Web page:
By Tyler Orton
Those earnest Christmas movies invading cable TV channels the moment jack-o’-lanterns hit the landfills each year have become such a yuletide staple that even Saturday Night Live has taken to parodying them.
But in Vancouver, made-for-TV Christmas movies that seemingly underpin winter programming for the Hallmark or Lifetime channels are serious business.
“In the under-$3-million world is where Vancouver seems to have found a niche … where we can make these movies, and they look good, and we can produce them for a fair price,” said Shawn Williamson, Lighthouse Pictures Inc. partner and executive producer.
Williamson is best known in Vancouver’s film industry as the president of Brightlight Pictures Inc., which produces fare such as ABC’s The Good Doctor TV series and Seth Rogen’s 2014 comedy, The Interview.
He and business partner Jamie Goehring launched Lighthouse in 2012 after the latter observed a market emerging for mid-budget TV movies known for sentimental scripts and festive musical cues.
The company now produces about 20 movies a year for Hallmark.
“It started slowly and has built into quite a thriving business,” Williamson said.
Christmas Town and A Blue Ridge Mountain Christmas are among Lighthouse productions debuting on the Hallmark Channel, while Lifetime airs A Very Vintage Christmas.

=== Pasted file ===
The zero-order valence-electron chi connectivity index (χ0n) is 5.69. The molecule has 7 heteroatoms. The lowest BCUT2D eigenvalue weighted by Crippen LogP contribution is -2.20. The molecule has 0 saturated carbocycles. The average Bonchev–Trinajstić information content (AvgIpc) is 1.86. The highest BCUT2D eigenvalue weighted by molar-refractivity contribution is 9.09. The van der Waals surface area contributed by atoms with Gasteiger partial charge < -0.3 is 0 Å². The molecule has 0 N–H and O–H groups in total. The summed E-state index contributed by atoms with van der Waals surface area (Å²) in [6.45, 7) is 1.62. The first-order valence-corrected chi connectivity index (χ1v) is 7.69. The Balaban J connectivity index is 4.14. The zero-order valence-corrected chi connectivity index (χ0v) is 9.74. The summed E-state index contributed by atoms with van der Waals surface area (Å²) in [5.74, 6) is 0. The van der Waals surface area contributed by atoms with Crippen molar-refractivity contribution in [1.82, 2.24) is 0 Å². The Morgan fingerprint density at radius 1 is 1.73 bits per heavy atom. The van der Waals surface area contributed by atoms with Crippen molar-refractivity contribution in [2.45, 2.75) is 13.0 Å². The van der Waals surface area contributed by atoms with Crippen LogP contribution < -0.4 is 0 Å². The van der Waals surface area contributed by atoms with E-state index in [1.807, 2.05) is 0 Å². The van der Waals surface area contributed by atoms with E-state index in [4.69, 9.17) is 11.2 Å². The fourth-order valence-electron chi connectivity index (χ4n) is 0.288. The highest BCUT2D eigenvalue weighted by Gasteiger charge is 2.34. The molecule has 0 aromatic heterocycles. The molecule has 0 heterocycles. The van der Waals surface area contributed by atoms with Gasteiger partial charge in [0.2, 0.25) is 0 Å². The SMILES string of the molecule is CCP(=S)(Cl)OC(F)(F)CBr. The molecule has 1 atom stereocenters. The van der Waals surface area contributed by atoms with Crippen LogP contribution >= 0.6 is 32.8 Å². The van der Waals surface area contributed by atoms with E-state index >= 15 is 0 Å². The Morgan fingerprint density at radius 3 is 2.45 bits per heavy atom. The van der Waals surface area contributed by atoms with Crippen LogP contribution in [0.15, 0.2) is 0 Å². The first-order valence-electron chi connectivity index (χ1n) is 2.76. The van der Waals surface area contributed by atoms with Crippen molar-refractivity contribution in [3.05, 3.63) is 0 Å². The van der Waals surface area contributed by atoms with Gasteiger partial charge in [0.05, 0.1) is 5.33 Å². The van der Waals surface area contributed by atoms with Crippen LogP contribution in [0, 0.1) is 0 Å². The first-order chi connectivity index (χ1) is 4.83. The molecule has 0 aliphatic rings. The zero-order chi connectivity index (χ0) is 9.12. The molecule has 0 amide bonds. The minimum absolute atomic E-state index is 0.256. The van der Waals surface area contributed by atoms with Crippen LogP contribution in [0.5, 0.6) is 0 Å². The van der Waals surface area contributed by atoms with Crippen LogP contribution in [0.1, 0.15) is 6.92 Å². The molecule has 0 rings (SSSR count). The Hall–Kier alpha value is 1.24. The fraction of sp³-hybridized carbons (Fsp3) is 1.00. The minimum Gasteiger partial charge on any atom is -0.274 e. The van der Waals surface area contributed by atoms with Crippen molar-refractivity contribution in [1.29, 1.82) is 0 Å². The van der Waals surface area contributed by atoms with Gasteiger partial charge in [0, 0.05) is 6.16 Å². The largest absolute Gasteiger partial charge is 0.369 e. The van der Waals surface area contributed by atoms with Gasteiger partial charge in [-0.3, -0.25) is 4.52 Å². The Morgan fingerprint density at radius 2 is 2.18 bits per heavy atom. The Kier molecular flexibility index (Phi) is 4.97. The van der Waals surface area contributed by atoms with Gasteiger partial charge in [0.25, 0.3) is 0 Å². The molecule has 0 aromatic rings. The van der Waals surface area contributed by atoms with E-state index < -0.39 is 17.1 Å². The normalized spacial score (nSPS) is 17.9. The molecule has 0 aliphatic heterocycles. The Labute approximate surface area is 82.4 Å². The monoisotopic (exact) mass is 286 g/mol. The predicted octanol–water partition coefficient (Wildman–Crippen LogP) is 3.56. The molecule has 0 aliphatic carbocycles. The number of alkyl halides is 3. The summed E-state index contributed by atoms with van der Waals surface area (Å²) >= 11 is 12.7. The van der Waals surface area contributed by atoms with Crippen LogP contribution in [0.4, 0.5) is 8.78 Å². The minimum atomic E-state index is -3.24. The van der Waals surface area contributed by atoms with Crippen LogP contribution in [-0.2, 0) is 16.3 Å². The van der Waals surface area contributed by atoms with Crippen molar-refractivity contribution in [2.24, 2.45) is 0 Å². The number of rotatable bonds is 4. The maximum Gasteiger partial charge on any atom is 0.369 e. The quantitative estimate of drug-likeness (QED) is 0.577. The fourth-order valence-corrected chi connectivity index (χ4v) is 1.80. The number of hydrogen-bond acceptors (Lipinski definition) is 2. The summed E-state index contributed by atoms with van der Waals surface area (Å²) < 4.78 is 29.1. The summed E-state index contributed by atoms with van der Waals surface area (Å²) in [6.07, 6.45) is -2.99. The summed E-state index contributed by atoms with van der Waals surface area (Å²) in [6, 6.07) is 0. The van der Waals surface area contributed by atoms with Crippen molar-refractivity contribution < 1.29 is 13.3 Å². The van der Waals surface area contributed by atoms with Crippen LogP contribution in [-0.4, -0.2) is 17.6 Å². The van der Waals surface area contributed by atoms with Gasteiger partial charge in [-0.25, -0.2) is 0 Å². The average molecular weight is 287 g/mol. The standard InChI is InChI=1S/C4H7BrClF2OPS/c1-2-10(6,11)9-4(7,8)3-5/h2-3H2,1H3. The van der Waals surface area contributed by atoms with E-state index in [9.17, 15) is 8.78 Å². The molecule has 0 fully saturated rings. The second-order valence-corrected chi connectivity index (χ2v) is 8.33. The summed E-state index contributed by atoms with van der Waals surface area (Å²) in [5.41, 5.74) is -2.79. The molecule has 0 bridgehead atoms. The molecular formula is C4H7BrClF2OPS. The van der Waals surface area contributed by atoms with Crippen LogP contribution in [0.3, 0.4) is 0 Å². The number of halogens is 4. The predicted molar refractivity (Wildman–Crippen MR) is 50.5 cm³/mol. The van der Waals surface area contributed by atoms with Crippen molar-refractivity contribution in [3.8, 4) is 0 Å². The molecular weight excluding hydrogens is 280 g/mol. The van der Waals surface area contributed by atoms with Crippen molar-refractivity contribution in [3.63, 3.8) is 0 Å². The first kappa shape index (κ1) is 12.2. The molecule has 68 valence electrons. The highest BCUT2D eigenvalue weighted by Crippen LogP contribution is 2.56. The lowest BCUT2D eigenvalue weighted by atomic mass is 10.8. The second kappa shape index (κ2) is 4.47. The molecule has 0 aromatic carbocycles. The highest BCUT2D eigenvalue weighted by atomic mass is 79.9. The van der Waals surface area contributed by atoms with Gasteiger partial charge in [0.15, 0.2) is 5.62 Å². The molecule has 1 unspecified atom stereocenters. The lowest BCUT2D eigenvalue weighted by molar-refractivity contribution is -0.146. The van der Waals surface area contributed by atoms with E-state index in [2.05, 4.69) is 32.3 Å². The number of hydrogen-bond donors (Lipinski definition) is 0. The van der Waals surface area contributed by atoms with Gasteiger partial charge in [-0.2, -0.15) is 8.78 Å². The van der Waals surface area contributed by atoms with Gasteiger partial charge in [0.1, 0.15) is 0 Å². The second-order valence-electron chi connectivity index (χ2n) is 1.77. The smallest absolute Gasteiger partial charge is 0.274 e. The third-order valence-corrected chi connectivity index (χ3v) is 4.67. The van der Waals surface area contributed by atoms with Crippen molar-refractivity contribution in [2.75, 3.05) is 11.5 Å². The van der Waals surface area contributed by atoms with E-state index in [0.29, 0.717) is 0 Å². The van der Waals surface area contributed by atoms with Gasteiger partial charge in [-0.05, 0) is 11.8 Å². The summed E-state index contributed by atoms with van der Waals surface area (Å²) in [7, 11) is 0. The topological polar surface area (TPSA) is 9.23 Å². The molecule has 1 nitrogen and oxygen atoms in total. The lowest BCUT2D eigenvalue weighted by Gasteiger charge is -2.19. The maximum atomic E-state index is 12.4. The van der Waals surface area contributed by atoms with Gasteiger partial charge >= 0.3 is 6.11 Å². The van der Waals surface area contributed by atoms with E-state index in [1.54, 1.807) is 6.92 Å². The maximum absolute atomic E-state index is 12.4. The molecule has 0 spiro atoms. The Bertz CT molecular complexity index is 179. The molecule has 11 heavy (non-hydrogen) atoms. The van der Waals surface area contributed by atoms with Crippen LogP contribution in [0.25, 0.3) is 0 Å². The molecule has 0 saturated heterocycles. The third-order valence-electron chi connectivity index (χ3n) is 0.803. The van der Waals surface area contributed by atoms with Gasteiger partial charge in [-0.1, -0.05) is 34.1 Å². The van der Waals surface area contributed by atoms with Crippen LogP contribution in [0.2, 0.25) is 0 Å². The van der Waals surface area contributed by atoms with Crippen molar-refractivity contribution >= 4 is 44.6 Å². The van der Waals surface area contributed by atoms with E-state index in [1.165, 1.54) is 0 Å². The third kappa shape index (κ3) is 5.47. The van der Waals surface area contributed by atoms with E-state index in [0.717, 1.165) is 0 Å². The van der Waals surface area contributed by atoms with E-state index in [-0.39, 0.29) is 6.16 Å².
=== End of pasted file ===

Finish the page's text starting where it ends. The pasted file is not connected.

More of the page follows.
And at least six different Christmas-themed movies from other production companies were filmed in B.C. in July alone, according to activity logged by non-profit agency Creative BC.
While snow isn’t falling from the skies in abundance when most of the movies are made in the summer or early fall in anticipation of November or December releases, Williamson said the city’s “moderate weather” and proximity to Los Angeles make for an ideal location compared with some competing jurisdictions.
Meantime, streaming services such as Netflix Inc. (Nasdaq:NFLX) have clued in to the demand for these flicks.
Most notably, The Christmas Chronicles 2, starring Kurt Russell, was filmed in Vancouver over the summer ahead of release next year. And this increased demand has been felt across B.C.’s film sector.
Foreign productions in B.C. increased 26.3% to hit $4.77 billion in the 2017-18 fiscal year, according to the Canadian Media Producers Association’s Profile 2018 report. The report didn’t break down which of these constituted Christmas movies, but Williamson said the local industry is feeling the strain.
“When Vancouver is as busy as it has been in the past year, it isn’t an issue really of the Hallmark movies; it’s an issue of the industry with regards to just finding ways to crew up and share actors between shows.”
But he added that the Hallmark productions, which frequently cycle through the same crews as one winds down and another begins filming, are appealing to workers.
Because the made-for-TV movies are made on a budget – the $3 million or less Williamson spoke of earlier – those 13-to-14-hour days typical of the industry aren’t usually in the cards.
“So the crews can be home at night. So you often have a better lifestyle if you’re on these shows,” he said. “The Hallmark audience absolutely love these films, and Hallmark seems to have a huge appetite to continue to produce, so our hope is that they continue to want to come to Canada because it employs thousands of people.”
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